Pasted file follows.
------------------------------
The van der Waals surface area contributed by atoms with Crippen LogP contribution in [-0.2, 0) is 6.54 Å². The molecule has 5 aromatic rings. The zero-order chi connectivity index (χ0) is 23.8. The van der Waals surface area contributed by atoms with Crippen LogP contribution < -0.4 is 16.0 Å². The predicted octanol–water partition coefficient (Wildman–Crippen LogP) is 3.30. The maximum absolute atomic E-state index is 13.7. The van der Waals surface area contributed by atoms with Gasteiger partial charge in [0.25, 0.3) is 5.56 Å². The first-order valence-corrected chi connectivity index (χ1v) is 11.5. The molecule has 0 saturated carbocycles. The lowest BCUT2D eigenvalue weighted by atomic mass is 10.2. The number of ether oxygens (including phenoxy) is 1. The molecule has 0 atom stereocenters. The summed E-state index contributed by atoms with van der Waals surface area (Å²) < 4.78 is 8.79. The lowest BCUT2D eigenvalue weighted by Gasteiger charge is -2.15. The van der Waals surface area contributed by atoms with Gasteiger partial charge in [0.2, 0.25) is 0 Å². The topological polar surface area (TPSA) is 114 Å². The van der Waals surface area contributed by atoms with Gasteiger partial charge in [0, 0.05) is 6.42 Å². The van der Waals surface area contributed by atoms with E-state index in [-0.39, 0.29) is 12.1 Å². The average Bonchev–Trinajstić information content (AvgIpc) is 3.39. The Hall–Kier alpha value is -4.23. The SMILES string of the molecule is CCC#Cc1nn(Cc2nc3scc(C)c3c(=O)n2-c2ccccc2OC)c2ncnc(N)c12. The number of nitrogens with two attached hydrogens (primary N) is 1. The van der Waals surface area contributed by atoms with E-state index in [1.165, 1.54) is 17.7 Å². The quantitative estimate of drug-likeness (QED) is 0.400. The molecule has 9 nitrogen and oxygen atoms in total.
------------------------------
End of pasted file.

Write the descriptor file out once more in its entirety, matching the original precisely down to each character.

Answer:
The van der Waals surface area contributed by atoms with Crippen LogP contribution in [-0.2, 0) is 6.54 Å². The molecule has 5 aromatic rings. The zero-order chi connectivity index (χ0) is 23.8. The van der Waals surface area contributed by atoms with Crippen LogP contribution < -0.4 is 16.0 Å². The predicted octanol–water partition coefficient (Wildman–Crippen LogP) is 3.30. The maximum absolute atomic E-state index is 13.7. The van der Waals surface area contributed by atoms with Gasteiger partial charge in [0.25, 0.3) is 5.56 Å². The first-order valence-corrected chi connectivity index (χ1v) is 11.5. The molecule has 0 saturated carbocycles. The lowest BCUT2D eigenvalue weighted by atomic mass is 10.2. The number of ether oxygens (including phenoxy) is 1. The molecule has 0 atom stereocenters. The summed E-state index contributed by atoms with van der Waals surface area (Å²) < 4.78 is 8.79. The lowest BCUT2D eigenvalue weighted by Gasteiger charge is -2.15. The van der Waals surface area contributed by atoms with Gasteiger partial charge in [0.2, 0.25) is 0 Å². The topological polar surface area (TPSA) is 114 Å². The van der Waals surface area contributed by atoms with Gasteiger partial charge in [0, 0.05) is 6.42 Å². The van der Waals surface area contributed by atoms with E-state index in [-0.39, 0.29) is 12.1 Å². The average Bonchev–Trinajstić information content (AvgIpc) is 3.39. The Hall–Kier alpha value is -4.23. The SMILES string of the molecule is CCC#Cc1nn(Cc2nc3scc(C)c3c(=O)n2-c2ccccc2OC)c2ncnc(N)c12. The number of nitrogens with two attached hydrogens (primary N) is 1. The van der Waals surface area contributed by atoms with E-state index in [1.165, 1.54) is 17.7 Å². The quantitative estimate of drug-likeness (QED) is 0.400. The molecule has 9 nitrogen and oxygen atoms in total.